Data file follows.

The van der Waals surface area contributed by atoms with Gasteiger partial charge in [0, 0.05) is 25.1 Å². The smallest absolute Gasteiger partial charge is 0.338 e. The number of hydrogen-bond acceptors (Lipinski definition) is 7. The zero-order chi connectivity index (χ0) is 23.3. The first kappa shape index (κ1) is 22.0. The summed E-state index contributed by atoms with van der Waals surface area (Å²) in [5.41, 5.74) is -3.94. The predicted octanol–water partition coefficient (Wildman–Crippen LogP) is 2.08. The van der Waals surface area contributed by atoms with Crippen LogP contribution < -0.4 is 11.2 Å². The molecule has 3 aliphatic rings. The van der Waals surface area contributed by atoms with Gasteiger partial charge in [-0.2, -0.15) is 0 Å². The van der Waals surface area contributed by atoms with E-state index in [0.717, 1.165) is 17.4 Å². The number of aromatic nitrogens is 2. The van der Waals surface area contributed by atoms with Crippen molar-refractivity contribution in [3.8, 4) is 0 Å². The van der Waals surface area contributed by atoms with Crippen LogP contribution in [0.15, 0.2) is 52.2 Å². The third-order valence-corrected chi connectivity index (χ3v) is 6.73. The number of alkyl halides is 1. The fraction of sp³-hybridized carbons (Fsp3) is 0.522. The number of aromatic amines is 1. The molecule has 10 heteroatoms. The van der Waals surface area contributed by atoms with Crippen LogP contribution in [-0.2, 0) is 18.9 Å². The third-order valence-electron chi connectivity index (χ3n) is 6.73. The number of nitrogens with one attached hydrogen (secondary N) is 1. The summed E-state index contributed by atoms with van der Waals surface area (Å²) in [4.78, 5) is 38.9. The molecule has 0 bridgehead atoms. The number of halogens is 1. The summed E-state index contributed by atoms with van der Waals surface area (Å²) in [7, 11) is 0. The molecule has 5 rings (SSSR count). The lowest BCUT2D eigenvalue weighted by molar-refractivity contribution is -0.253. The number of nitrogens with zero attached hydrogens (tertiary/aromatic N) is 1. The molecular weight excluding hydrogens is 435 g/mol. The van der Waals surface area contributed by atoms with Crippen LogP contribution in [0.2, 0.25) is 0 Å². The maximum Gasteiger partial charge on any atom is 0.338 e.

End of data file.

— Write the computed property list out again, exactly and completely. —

The van der Waals surface area contributed by atoms with Gasteiger partial charge in [0, 0.05) is 25.1 Å². The smallest absolute Gasteiger partial charge is 0.338 e. The number of hydrogen-bond acceptors (Lipinski definition) is 7. The zero-order chi connectivity index (χ0) is 23.3. The first kappa shape index (κ1) is 22.0. The summed E-state index contributed by atoms with van der Waals surface area (Å²) in [5.41, 5.74) is -3.94. The predicted octanol–water partition coefficient (Wildman–Crippen LogP) is 2.08. The van der Waals surface area contributed by atoms with Crippen LogP contribution < -0.4 is 11.2 Å². The molecule has 3 aliphatic rings. The van der Waals surface area contributed by atoms with Gasteiger partial charge in [-0.2, -0.15) is 0 Å². The van der Waals surface area contributed by atoms with E-state index in [0.717, 1.165) is 17.4 Å². The number of aromatic nitrogens is 2. The van der Waals surface area contributed by atoms with Crippen molar-refractivity contribution in [3.8, 4) is 0 Å². The van der Waals surface area contributed by atoms with Crippen LogP contribution in [0.15, 0.2) is 52.2 Å². The third-order valence-corrected chi connectivity index (χ3v) is 6.73. The number of alkyl halides is 1. The fraction of sp³-hybridized carbons (Fsp3) is 0.522. The number of aromatic amines is 1. The molecule has 10 heteroatoms. The van der Waals surface area contributed by atoms with Crippen LogP contribution in [-0.2, 0) is 18.9 Å². The third-order valence-electron chi connectivity index (χ3n) is 6.73. The number of nitrogens with one attached hydrogen (secondary N) is 1. The summed E-state index contributed by atoms with van der Waals surface area (Å²) in [4.78, 5) is 38.9. The molecule has 0 bridgehead atoms. The number of halogens is 1. The summed E-state index contributed by atoms with van der Waals surface area (Å²) in [7, 11) is 0. The molecule has 5 rings (SSSR count). The lowest BCUT2D eigenvalue weighted by molar-refractivity contribution is -0.253. The number of nitrogens with zero attached hydrogens (tertiary/aromatic N) is 1. The molecular weight excluding hydrogens is 435 g/mol. The van der Waals surface area contributed by atoms with Crippen LogP contribution in [0.2, 0.25) is 0 Å². The maximum Gasteiger partial charge on any atom is 0.338 e.